‘A Rule of Law Society’ by Seamus Close

Despite all the progress on implementing the Good Friday Agreement, it is clear that we have not yet established a society that is based upon the rule of law. Democracy and human rights go hand-in-hand with and are dependent upon the rule of law.

However, the events of the past few months, in particular, have served to underline the major threats to the rule of law that persist in this society.

The problems include continued terrorist activity from dissident Republicans, intra-Loyalist feuding, acts of violence and murder by virtually all the organisations officially on ‘ceasefire’, the scourge of so-called ‘punishment attacks’, the mafiaism of the drugs trade and protection rackets, the disorder surrounding disputes over parades, and the erection and maintenance of flags celebrating the deeds of terrorist organisations on lampposts across Northern Ireland.

The Drumcree situation throws up several threats to the rule of law. Irrespective of the rights and wrongs of the dispute, when people block roads they are committing both a public order and a road traffic offence. In the name of their own religious and civil liberties, it is wrong for the Orange Order to deny the freedom of movement of citizens to go about their lawful business. Roadblocks are not consistent with peaceful and lawful protest.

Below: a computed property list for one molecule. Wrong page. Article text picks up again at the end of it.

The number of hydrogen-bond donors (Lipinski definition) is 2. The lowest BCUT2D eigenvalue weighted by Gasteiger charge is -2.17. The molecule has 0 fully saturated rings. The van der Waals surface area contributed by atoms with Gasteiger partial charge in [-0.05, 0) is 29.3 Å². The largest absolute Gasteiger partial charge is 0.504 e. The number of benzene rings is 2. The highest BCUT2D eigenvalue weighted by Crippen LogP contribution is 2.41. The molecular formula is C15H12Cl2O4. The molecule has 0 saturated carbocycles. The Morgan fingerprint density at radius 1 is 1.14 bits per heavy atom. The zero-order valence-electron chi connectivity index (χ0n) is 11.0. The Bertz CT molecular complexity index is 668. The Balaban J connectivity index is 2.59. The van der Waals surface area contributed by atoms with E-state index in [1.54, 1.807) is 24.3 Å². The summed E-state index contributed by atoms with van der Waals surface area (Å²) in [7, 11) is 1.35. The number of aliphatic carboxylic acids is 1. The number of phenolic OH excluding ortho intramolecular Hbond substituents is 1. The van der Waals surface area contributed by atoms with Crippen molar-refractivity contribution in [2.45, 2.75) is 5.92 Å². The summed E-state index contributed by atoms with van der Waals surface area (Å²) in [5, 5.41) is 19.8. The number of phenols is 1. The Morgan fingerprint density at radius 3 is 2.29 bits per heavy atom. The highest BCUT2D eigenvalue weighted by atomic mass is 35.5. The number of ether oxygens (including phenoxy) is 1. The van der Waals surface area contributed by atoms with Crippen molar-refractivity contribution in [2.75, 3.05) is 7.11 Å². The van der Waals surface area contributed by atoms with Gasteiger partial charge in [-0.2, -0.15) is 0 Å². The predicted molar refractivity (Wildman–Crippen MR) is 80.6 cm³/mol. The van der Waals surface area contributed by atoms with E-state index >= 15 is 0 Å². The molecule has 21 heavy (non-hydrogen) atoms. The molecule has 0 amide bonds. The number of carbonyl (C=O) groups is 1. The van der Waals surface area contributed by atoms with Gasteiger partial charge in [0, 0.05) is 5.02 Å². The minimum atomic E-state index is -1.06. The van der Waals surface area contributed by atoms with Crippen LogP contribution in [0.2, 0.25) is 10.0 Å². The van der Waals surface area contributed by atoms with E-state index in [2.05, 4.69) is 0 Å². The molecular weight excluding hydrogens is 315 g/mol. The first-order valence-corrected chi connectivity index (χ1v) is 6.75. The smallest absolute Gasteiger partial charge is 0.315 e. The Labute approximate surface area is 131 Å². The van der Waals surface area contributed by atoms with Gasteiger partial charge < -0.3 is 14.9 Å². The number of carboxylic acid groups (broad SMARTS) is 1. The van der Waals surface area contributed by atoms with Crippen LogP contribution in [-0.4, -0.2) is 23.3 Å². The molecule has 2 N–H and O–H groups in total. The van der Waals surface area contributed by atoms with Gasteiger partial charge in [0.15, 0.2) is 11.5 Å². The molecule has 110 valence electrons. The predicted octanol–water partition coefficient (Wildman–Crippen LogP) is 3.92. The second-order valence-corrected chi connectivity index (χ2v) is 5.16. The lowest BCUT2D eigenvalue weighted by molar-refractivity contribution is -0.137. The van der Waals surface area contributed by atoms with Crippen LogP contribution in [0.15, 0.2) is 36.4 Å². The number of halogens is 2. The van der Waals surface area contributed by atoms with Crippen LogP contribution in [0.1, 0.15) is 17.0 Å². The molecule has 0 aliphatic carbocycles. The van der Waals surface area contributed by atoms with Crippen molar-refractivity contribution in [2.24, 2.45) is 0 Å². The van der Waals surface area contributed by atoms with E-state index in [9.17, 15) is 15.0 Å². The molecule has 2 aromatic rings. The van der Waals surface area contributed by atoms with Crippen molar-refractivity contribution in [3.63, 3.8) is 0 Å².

Inevitably the police have to be conscious of limited resources in policing these protests, but the right balance has to be struck between pragmatism and ensuring that the rule of law is upheld and is seen to be upheld. Furthermore, it is crucial that over the forthcoming weeks that there is visible demonstrations of arrests and prosecutions for offences committed in relation to Drumcree protests, and that pragmatism does not lead to Nelsonic blindness.

The erection of flags, particularly those of paramilitary organisations, alongside the painting of murals, is a particularly persistent problem. These flags say that particular roads and estates throughout Northern Ireland is the preserve of only part of the community and that others are not welcome. The UDA’s proud boast – ‘Simply the Best’ – begs the question ‘Best at What? Killing??

These flags are not wanted by the vast majority of the people of Northern Ireland. The law at present however is simply not able to reflect popular demands.

The police are relatively powerless to prevent flags being erected. They can only act to stop a breach of the peace if flags are going up in interface areas. Incitement to Hatred legislation is difficult to apply given that intent is difficult to prove.

Under Section 28 of the Fair Employment and Treatment Order (NI) 1998, statutory bodies, such as the Roads Service and the Housing Executive, already have a duty to provide neutral common space. It is open to someone to challenge these bodies in the courts to force them to take action. However, the fear of intimidation and violence act as a powerful deterrent to anyone daring to stick their head above the parapet.